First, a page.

Sudden amendment for war crime arrest law
Tzipi Livni was threatened with arrest
A last minute amendment to the Police Bill proposed by the Labour front bench would establish specialist units with the Crown Prosecution Service and the Metropolitan Police to speed up decisions about the arrest of war criminals.
The amendment has been tabled by Shadow Police and Criminal Justice Minister Vernon Coaker.
The new units would report directly to the Director of Public Prosecutions, who would have to sign off all warrants under the new legislation.
Under the present system , magistrates are able to issue arrest warrants for alleged war criminals. Over the past two years, several prominent Israeli politicians and military figures have cancelled visits to Britain for fear of being arrested. Israeli Opposition leader Tzipi Livni was briefly issued with a warrant in December 2009 after an application from lawyers acting on behalf of pro-Palestinian campaigers.
Conservative Party leader David Cameron said he would change the legislation on universal jurisdiction if his party came to power and the coalition has held to the pledge.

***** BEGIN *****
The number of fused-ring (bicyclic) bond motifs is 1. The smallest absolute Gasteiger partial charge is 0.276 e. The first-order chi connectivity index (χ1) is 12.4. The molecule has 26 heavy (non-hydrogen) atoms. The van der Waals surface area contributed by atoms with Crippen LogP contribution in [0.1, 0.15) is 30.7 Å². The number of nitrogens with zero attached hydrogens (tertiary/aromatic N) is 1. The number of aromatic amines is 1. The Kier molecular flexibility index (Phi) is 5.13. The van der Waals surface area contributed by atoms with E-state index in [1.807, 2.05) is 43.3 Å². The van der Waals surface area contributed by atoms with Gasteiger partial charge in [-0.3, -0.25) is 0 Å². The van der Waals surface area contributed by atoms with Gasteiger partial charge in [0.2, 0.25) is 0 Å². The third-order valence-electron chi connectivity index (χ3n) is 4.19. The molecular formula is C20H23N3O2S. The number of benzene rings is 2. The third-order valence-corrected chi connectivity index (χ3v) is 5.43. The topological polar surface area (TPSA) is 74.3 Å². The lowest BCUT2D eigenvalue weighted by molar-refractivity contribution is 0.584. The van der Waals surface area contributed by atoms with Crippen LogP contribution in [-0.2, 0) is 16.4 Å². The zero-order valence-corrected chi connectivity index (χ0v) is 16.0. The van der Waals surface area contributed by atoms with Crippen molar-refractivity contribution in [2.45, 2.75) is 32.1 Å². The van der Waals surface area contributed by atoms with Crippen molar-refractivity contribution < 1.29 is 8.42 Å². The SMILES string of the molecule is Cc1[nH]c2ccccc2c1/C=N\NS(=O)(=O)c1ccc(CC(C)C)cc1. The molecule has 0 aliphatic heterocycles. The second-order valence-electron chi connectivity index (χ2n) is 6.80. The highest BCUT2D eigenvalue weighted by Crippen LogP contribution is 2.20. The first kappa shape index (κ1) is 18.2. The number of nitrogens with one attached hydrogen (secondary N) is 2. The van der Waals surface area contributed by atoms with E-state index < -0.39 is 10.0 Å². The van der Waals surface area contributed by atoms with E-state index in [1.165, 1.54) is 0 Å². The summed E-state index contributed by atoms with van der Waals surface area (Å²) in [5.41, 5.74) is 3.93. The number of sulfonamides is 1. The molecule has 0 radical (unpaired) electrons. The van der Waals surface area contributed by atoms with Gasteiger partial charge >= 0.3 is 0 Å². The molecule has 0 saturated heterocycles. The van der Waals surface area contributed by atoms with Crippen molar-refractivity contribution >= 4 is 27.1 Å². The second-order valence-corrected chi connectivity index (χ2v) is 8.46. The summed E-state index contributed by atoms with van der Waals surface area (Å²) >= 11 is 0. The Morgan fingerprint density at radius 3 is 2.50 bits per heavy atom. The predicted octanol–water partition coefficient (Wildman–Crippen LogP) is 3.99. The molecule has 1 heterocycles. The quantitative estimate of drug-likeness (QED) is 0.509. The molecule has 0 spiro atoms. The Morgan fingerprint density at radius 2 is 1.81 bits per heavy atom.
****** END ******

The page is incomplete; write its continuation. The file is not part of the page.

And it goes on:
Supporters of the Labour amendment argue that the new units would reassure people that the new system would not slow down the arrest of any genuine war crimes suspects.
The proposed amendment is also designed to pacify backbenchers uncomfortable that the legislation could water down the principle of universal jurisdiction for crimes against humanity.
However, some Labour supporters of Israel believe the amendment is dangerous compromise to Labour's Left.
Meanwhile, the veteran Labour campaigner Anne Clwyd has proposed a wrecking amendment, to remove altogether the clause passing responsibility for war crimes arrest warrants to the DPP. This has so far been signed by 30 MPs.